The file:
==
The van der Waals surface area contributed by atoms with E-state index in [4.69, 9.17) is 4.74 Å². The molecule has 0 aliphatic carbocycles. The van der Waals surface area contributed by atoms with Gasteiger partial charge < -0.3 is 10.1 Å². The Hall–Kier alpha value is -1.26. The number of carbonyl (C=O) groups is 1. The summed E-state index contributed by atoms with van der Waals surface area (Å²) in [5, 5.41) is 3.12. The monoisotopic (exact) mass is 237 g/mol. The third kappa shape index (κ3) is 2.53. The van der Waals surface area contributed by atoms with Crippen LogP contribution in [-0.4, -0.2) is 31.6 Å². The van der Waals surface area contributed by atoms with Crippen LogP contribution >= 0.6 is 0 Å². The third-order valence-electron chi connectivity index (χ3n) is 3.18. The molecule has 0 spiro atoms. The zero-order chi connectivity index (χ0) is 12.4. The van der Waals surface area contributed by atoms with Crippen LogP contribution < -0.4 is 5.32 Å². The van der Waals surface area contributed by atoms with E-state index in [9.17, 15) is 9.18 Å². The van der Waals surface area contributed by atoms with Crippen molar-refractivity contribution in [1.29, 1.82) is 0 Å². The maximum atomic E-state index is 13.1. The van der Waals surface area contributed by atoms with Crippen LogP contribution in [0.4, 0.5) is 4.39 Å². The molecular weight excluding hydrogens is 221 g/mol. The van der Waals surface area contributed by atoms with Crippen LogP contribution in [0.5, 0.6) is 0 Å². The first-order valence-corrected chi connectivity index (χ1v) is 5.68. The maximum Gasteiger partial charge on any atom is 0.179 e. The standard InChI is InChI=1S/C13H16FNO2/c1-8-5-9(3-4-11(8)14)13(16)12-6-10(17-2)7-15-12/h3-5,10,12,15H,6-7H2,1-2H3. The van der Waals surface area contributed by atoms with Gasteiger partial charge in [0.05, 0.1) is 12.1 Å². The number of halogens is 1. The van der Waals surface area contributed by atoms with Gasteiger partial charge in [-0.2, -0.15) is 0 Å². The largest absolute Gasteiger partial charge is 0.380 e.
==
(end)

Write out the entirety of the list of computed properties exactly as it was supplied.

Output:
The van der Waals surface area contributed by atoms with E-state index in [4.69, 9.17) is 4.74 Å². The molecule has 0 aliphatic carbocycles. The van der Waals surface area contributed by atoms with Gasteiger partial charge < -0.3 is 10.1 Å². The Hall–Kier alpha value is -1.26. The number of carbonyl (C=O) groups is 1. The summed E-state index contributed by atoms with van der Waals surface area (Å²) in [5, 5.41) is 3.12. The monoisotopic (exact) mass is 237 g/mol. The third kappa shape index (κ3) is 2.53. The van der Waals surface area contributed by atoms with Crippen LogP contribution in [-0.4, -0.2) is 31.6 Å². The van der Waals surface area contributed by atoms with Crippen LogP contribution >= 0.6 is 0 Å². The third-order valence-electron chi connectivity index (χ3n) is 3.18. The molecule has 0 spiro atoms. The zero-order chi connectivity index (χ0) is 12.4. The van der Waals surface area contributed by atoms with Crippen LogP contribution < -0.4 is 5.32 Å². The van der Waals surface area contributed by atoms with E-state index in [9.17, 15) is 9.18 Å². The van der Waals surface area contributed by atoms with Crippen molar-refractivity contribution in [1.29, 1.82) is 0 Å². The maximum atomic E-state index is 13.1. The van der Waals surface area contributed by atoms with Crippen LogP contribution in [0.4, 0.5) is 4.39 Å². The molecular weight excluding hydrogens is 221 g/mol. The van der Waals surface area contributed by atoms with Crippen LogP contribution in [0.5, 0.6) is 0 Å². The first-order valence-corrected chi connectivity index (χ1v) is 5.68. The maximum Gasteiger partial charge on any atom is 0.179 e. The standard InChI is InChI=1S/C13H16FNO2/c1-8-5-9(3-4-11(8)14)13(16)12-6-10(17-2)7-15-12/h3-5,10,12,15H,6-7H2,1-2H3. The van der Waals surface area contributed by atoms with Gasteiger partial charge in [0.05, 0.1) is 12.1 Å². The number of halogens is 1. The van der Waals surface area contributed by atoms with Gasteiger partial charge in [-0.2, -0.15) is 0 Å². The largest absolute Gasteiger partial charge is 0.380 e.